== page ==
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Imagine Yourself Well

Mental Imagery and Healing

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Imagination is more important than knowledge. Knowledge is limited while imagination embraces the entire world----Albert Einstein.

Introduction to Mental Imagery

Mental imagery, sometimes called visualization, guided imagery, and often used interchangeably with the practice of meditation and hypnosis, is the language used by the mind to communicate and make sense about the inner and outer worlds (Shafer & Greenfield, 2000). Imagery, refers to the awareness of sensory (physical), and perceptual (cognitive), experiences which have been used in a variety of health and healing practices in the Western world for over three decades (Heinschel, 2002). Meditation, mindfulness, hypnosis, and yoga are also techniques commonly used in Behavioral Health Programs today to assist in high-level awareness health education sessions (Kabot-Zinn,1990). While there is something unique and peculiar about thinking in mental images, or understanding the meaning of "pictures in the head" as it applies to health and well being, this uniqueness is to receiving attention in the theoretical and research literature (Pslyshyn, 2002). Given the diverse role of the imagination appears to have in healing, the difficulty in studying the invisible world scientifically, religious groups who oppose such practices, and the differences in preconceptions held by practitioners, it is no surprise that there are many distinct views on the practice and value of mental imagery (Pinker & Kosslyn, 1983, Snaith, 1998).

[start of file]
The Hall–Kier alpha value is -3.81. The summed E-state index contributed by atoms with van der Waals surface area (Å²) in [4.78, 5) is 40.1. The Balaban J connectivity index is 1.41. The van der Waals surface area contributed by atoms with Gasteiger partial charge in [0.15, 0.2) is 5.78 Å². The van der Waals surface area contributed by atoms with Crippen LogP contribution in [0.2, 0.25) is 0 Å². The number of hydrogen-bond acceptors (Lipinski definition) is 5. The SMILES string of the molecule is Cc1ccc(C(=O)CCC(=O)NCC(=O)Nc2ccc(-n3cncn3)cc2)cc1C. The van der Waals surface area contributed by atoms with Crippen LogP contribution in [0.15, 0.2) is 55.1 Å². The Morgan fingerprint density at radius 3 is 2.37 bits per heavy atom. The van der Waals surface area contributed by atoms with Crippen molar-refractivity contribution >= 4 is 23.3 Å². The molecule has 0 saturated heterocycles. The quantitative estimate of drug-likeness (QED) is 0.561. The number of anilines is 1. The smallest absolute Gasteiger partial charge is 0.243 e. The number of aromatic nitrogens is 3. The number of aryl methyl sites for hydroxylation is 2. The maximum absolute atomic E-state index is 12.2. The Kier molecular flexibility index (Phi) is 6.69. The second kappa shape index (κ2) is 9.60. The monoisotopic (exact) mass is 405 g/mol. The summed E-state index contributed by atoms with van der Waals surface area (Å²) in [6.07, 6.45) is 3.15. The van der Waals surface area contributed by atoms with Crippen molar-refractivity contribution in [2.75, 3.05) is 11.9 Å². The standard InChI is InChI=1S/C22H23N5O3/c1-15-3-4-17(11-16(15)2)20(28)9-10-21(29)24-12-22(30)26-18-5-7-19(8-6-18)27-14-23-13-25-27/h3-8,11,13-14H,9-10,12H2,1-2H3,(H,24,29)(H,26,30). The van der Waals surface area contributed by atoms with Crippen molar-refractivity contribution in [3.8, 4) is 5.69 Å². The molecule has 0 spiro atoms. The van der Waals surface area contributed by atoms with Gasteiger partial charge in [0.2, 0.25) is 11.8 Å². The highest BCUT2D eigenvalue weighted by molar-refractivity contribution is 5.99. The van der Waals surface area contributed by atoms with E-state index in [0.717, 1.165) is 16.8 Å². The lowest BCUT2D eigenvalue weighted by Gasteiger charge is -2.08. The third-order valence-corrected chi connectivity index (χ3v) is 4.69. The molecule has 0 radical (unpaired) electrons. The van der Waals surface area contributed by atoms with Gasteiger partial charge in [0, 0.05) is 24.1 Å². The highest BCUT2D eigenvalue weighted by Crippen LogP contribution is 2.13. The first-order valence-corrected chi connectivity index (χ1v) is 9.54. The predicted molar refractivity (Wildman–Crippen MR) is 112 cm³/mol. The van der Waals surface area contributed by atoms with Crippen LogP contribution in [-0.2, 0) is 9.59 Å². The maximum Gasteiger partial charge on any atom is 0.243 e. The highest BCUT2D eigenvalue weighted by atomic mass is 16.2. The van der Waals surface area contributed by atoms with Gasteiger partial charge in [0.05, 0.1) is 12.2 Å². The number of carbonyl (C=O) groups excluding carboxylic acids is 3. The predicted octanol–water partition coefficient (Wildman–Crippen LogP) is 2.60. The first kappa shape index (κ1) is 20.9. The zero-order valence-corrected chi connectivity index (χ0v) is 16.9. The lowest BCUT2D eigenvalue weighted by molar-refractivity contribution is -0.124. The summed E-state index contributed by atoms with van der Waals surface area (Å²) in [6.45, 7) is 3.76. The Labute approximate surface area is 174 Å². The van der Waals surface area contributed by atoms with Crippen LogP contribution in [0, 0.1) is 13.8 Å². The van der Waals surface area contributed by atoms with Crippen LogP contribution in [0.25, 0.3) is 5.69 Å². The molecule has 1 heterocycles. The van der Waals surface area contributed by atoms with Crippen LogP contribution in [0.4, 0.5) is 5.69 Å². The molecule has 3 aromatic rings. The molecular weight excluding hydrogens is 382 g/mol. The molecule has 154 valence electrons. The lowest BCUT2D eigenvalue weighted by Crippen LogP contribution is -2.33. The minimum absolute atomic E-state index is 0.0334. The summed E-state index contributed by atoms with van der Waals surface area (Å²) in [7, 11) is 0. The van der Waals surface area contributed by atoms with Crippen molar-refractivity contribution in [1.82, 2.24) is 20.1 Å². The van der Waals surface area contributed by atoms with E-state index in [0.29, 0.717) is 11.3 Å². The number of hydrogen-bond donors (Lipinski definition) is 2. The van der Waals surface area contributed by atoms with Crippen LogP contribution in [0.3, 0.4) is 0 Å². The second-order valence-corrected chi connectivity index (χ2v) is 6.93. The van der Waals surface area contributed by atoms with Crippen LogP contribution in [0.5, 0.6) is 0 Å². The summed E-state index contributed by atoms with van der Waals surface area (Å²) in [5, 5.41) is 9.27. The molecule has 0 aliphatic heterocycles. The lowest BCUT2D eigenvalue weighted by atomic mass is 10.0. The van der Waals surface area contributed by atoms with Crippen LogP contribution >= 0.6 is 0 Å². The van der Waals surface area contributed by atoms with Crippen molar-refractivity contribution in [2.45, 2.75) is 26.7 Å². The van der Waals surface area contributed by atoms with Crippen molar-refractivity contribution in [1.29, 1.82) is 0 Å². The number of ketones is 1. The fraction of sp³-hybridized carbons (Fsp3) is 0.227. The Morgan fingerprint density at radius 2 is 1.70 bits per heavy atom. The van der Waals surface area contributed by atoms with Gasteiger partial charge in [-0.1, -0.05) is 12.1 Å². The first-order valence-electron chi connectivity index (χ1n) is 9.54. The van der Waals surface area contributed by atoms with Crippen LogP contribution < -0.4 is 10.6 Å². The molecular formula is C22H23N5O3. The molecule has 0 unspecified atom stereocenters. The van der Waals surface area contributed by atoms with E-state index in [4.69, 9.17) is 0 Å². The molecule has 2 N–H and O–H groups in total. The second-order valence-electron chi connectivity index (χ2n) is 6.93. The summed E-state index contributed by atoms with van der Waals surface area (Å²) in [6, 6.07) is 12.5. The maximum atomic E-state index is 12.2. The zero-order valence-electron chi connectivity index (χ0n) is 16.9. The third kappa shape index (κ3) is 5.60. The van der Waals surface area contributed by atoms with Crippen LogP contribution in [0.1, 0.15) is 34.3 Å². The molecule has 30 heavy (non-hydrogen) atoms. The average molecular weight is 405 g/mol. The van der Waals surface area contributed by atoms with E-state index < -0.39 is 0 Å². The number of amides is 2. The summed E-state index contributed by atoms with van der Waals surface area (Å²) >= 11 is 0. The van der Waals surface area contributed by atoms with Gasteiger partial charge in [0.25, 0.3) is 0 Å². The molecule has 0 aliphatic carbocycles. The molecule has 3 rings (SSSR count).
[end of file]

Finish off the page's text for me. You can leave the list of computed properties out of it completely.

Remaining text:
Role of Imagination in Healing

In the last decade, interest in the practice of mental imagery, and the role of the imagination in health and well being, has dramatically increased as a popular approach for treating a wide variety of psychiatric, medical concerns, and enhancing sports performance (Shafer & Greenfield, 2002; Bloom, 1998; Epstein, 1989). In fact, ten million North Americans of all ages admit openly to practicing some form of imagery or meditation, to reduce stress, boost the immune system, and cope with life threatening illnesses. This number has doubled compared to admitted devotees a decade ago (Stein, 2003; O’Donnell, Maurice, & Beattie, 2002). While the principles of mental imagery have been utilized in healing since the beginning of medical history, recent pioneers embracing the scientific merit of mental imagery are transforming the healing practices in Western medicine (Ader, 1981; LeShan, 1989; Selye, 1956; Simonton & Henson, 1992; Borysenko, 1988; Benson, 1975; Brigham, 1994).

Mental States and Physical Health Are Intimately Connected

The era of health care reform has placed a great emphasis on brief therapies, behaviorial health, and alternative practices involving the cooperative relationship of the therapist, and the active participation of the client (Elliott, 2003). As a result, doctors, health care providers, therapists, and patients acknowledge that mental states and physical health are intimately connected (Lemonick, 2003). Advances and shifts in health care practice have stimulated education, training, and the clinical application of imagery for the treatment of mental health, substance abuse, and medical problems. Mainstream Americans no longer have to search for gurus in the mountains or the Far East to inquire about the practice of mental imagery. Information is now offered and training provided in schools, hospitals, law firms, government buildings, corporate offices, and prisons (Gruzelier, 2002; Stein, 2003).

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